In this increasingly complex world of ours, where we all have succumbed to a lesser or greater degree of materialism (i.e. acquiring things), ‘keeping it simple’ is not so easy to do. But, for us ADDers, making our lives simpler is probably one of the best gifts we can give ourselves.
When I speak about simplicity, I don’t mean we must go back to nature and lead the simple life away from modernity (although I think many of may have a secret longing for that kind of life, at least some of the time when life just gets a bit too much). Simplicity is about living your life and managing your time, activities and belongings in a way that is more efficient and convenient. Simplicity means less time and effort doing (the often mundane) things and more time for the things you really enjoy. It is something that I aim for in my life, and which has made a great difference in working positively with my ADD.
Here are some basic principles for simplifying how you manage your stuff at home:
1. Reduce your stuff - As the saying goes, ‘less is more’. The more you have, the more complicated and even overwhelming, it is to manage. Several of my clients are ‘drowning’ in their stuff, struggling with where to put it all and how to access it easily. Reduce your stuff to what you really need, use and love. This is even more important if you live in a relatively small home, such as an apartment with limited storage space.
2. Don’t overfill your storage. Especially in the ADHD home, your belongings must not fill your storage space. Don’t overcrowd your cupboards and drawers. This means getting rid of unnecessary items and also acquiring less, which will require a bit of a mind shift.
3. Make your items easy to access and put away. This links to the previous point. If your cupboards are filled to the brim, it is hard to get to things. If there is little space in a cupboard or drawer you are less likely to put things away. A key point here is to put the items that you use frequently in the most accessible spaces (at the front of the space and where it is easy to reach). Items used less frequently can go lower down, higher up or at the back of a storage space.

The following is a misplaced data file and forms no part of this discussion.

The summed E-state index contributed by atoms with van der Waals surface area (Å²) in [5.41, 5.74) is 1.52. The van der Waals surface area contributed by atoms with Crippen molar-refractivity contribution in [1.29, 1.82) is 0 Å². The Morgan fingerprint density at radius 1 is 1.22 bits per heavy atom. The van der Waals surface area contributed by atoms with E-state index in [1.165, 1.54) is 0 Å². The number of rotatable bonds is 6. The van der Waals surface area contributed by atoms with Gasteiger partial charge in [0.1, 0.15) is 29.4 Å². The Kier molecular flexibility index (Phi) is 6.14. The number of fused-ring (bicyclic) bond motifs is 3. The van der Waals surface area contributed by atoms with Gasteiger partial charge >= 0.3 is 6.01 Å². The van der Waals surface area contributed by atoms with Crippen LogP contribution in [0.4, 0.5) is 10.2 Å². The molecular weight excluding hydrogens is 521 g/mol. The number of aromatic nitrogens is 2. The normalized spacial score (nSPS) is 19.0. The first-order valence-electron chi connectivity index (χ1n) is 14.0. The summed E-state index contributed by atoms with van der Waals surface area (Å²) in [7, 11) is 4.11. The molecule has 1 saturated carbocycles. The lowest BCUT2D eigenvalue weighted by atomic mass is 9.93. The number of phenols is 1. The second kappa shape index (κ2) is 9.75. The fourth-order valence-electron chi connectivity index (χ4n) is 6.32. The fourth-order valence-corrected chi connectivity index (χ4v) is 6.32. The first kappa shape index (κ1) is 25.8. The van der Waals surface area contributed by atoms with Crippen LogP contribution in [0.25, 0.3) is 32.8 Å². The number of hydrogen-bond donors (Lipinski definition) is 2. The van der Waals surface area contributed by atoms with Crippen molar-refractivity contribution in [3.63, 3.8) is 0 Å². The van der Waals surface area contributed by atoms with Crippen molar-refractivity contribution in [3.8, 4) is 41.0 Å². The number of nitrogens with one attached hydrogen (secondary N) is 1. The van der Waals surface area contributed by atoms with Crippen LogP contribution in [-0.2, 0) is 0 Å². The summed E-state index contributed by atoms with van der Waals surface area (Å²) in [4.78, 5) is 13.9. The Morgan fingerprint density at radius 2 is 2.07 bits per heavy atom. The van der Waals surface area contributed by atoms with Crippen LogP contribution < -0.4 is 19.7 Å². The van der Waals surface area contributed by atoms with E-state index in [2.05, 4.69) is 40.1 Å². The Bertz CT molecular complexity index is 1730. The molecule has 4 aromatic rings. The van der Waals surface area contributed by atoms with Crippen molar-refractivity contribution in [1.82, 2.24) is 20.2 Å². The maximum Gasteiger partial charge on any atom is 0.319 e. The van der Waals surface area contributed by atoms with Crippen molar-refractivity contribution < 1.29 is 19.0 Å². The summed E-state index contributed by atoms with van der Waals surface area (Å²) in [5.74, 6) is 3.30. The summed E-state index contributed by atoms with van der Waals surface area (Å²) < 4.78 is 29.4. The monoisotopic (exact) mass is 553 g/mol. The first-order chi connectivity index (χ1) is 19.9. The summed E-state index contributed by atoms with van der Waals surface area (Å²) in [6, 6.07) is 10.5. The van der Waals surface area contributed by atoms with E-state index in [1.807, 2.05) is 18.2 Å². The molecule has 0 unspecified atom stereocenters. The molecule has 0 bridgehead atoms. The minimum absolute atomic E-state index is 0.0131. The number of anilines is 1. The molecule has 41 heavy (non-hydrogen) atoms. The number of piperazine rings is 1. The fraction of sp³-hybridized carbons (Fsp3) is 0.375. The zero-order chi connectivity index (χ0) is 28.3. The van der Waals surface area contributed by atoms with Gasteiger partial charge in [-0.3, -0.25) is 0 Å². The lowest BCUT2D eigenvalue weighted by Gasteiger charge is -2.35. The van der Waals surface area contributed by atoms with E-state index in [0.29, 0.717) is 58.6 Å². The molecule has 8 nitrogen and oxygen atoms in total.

4. Give every item a home – Clutter builds up when you don’t know where to put something. Name your storage spaces to remind yourself what is stored there. Don’t worry, I am not suggesting that you get overly perfectionist and label everything! But it is good to get into the habit of naming storage, such as the sock drawer, the medicine cabinet, or the Tupperware cupboard. Share the names with the rest of your family to encourage them to get into the habit of returning items to their homes.
5. Keep things where you use them – By keeping items in the space where they are used, they are more likely to stay there, e.g. homework stationery supplies. Duplicate items if necessary. Have a pair of scissors in every area where you need and use them. Keep pens in handy places.
6. Don’t keep too many duplicates – While it is useful to have duplicates of certain types of supplies, it is not necessary to have too many of other types of items. This can be a particular problem in the kitchen. After all, how many casserole dishes, dinner or tea services do you really need? Sometimes we hold onto things that have sentimental value but which we never use. Rather reserve your space for those items that you are using on a regular basis.
7. Be practical – We all want our homes to be attractive, but at times our efforts at beautifying our homes become a hindrance to getting through the day in a simple and efficient way. A key example is the bedroom. Current bedroom décor favours layers of throws and a multitude of cushions. It all looks very beautiful, but it is a massive challenge for an ADDer to reassemble the bed into its perfect state every morning! Chances are that the bed will not get made. So, be practical. It is possible to decorate in a way that looks attractive but is also easy to manage and maintain.
In my next blogs I will look at some practical ways to simplify how specific rooms in your home are organised. But in the meantime, perhaps think about how you can apply these principles to your own home situation.
Contact Vicky Sim for help with de-cluttering your life.